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Kenya-Uganda sugar deal raises political temperatures

By For Citizen Digital

Uhuru in Uganda
Uhuru in Uganda

The new sugar deal between Kenya and Uganda has raised a political storm with Orange Democratic Movement (ODM) terming the deal hurtful to the country’s already pauperized sugar industry.

The opposition has criticized the deal, signed by President Uhuru Kenyatta and his Ugandan counterpart Yoweri Museveni over the weekend, as harmful to Kenya’s economic interests.

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In statement signed by ODM party leader Raila Odinga, the opposition termed the deal, which will open Kenyan market to sugar from Uganda and Ugandan market to meat from Kenya, as detrimental to the sugar industry.

“The contracts mark a continuation of deals similarly shrouded in secrecy, mostly through single sourcing and where persona, business overrides national interests.”

Kakamega Senator Bonny Khalwale argued that the deal negates the government’s recent move to extend the COMESA deadline for allowing sugar imports in the country.

“How can the President move to protect the country’s sugar industry one day and then allow the deal that negates these efforts the next day?”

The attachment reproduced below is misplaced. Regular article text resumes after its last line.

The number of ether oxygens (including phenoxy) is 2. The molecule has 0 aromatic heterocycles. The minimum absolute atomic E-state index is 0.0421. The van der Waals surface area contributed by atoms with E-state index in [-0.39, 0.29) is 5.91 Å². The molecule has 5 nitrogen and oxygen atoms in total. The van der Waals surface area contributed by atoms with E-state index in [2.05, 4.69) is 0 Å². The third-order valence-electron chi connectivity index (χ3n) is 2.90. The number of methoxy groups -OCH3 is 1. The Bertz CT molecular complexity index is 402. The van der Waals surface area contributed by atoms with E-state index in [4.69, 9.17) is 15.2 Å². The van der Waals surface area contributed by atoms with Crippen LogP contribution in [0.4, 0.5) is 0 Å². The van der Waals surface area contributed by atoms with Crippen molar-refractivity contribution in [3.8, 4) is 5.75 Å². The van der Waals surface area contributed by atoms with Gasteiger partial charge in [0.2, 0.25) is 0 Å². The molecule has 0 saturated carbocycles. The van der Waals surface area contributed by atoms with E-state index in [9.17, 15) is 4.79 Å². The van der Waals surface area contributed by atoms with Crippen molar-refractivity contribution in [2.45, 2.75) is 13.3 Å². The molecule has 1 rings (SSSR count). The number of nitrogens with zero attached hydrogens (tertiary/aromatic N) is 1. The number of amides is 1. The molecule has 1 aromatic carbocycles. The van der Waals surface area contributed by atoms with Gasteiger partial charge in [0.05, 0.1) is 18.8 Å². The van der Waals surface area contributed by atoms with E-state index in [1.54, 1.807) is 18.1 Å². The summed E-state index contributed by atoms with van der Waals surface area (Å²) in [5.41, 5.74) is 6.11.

“Ksh 1 billion that was brought to Mumias by the president weeks ago is completely going to go down to waste. The move means the president has no respect for COMESA member states,” he said.

The lack of investment in new technologies in sugar cane farming and production of sugar has seen the once lucrative sugar industry lose its taste to obsoleteness.

Production has subsequently fallen drastically to an estimated 520 thousand tonnes of sugar against a demand of 750 thousand tonnes annually.

In order to meet local demand, Kenya imports at least 200 thousand tonnes of sugar, which opposition leaders allege cannot be supplied by Uganda.

“The so called Ugandan sugar will be nothing other than cheap sugar from Brazil and Egypt, which will be packaged not by Ugandan businessmen, but by Kenyan businessmen who have a special cartel in this country,” alleged Khalwale.

Over the years, cheap and illegal sugar imports have filled the supply gap left by the local industry, the net effect of which is high local sugar prices and the gradual death of the sugar millers like Mumias Sugar Company whose continued existence lies on a government bailout.

The leaders now want the details of the deal signed between Kenya and Uganda as well as other government-to-government deals made public.

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